Exploring the Journalistic Imagination, Volume 2
Edited By Richard Lance Keeble and John Tulloch
Chapters explore literary journalism not only in the United Kingdom, the United States and India – but also in countries not covered in the first volume such as Australia, France, Brazil and Portugal, while its central themes help lead the study of literary journalism into previously unchartered territory. More focus is placed on the origins of literary journalism, with chapters exploring the previously ignored journalism of writers such as Myles na gCopaleen, Marguerite Duras, Mohatma Gandhi, Leigh Hunt, D. H. Lawrence, Mary McCarthy and Evelyn Waugh.
Critical overviews of African American literary journalism in the 1950s and of literary journalism in Brazil from 1870 to the present day are also provided, and a section asks whether there is a specific women’s voice in literary journalism.
Literary Journalism as a Disputed Terrain – Still
RICHARD LANCE KEEBLE
THE STORY SO FAR
One of the most exciting features of the current academic debate over literary journalism is its international reach. The early years of literary journalism scholarship were dominated by American and British academics: such as Thomas B. Connery (1992), John Hartsock (2000), Norman Sims and Mark Kramer (1984 and 1995), Kevin Kerrane and Ben Yagoda (1997), Jeremy Treglown and Bridget Bennett (1998) and Kate Campbell (2004). But then the focus broadened. Our first volume travelled across a wide range of countries and regions: including Canada, Cape Verde, Finland, India, Ireland, Latin America, Norway, Sweden, the Middle East as well as Britain and the United States. It followed on soon after the publication of a major collection of essays, edited by John S. Bak and Bill Reynolds (2011) which took in countries as diverse as Australia, Brazil, China, Finland, Holland, New Zealand, Portugal, Russia, Slovenia and Spain.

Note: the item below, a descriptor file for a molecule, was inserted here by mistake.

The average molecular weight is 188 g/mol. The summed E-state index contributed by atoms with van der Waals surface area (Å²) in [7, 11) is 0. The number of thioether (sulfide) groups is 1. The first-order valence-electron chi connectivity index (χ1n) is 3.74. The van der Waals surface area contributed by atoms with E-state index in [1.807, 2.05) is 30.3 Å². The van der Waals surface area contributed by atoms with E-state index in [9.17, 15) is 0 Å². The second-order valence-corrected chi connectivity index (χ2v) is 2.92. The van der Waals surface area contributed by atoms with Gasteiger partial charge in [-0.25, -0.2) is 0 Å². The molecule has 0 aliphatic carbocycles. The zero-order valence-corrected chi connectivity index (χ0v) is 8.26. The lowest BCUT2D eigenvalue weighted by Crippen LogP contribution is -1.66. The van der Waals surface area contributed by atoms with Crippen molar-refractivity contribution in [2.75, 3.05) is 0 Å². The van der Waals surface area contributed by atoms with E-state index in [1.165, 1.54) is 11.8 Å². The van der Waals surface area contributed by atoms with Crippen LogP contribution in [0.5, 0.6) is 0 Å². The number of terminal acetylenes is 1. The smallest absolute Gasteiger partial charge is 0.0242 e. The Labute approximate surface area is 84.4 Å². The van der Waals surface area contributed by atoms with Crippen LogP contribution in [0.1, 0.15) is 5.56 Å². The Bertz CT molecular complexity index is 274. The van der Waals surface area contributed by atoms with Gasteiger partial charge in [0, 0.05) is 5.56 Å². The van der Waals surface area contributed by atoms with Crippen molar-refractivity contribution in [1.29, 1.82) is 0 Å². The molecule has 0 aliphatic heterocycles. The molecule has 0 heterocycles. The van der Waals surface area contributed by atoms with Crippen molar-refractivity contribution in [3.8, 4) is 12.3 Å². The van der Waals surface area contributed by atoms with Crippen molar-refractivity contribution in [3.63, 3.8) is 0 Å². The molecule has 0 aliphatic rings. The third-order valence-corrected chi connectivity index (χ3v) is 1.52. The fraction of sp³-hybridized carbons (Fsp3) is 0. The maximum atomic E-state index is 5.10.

Rupert Hildyard, one of the contributors to the first volume of Global Literary Journalism: Exploring the Journalistic Imagination, rightly warned (2012: 144) that the “global tag … often conceals Anglo-American interests and hegemony.” This new volume, indeed, has its fair share of chapters on US and UK writers. But this time our gaze has spread still further afield – to Australia, Brazil, France, India, Ireland and Portugal. Moreover, we have attempted to extend the debate into new fields: a section looks...
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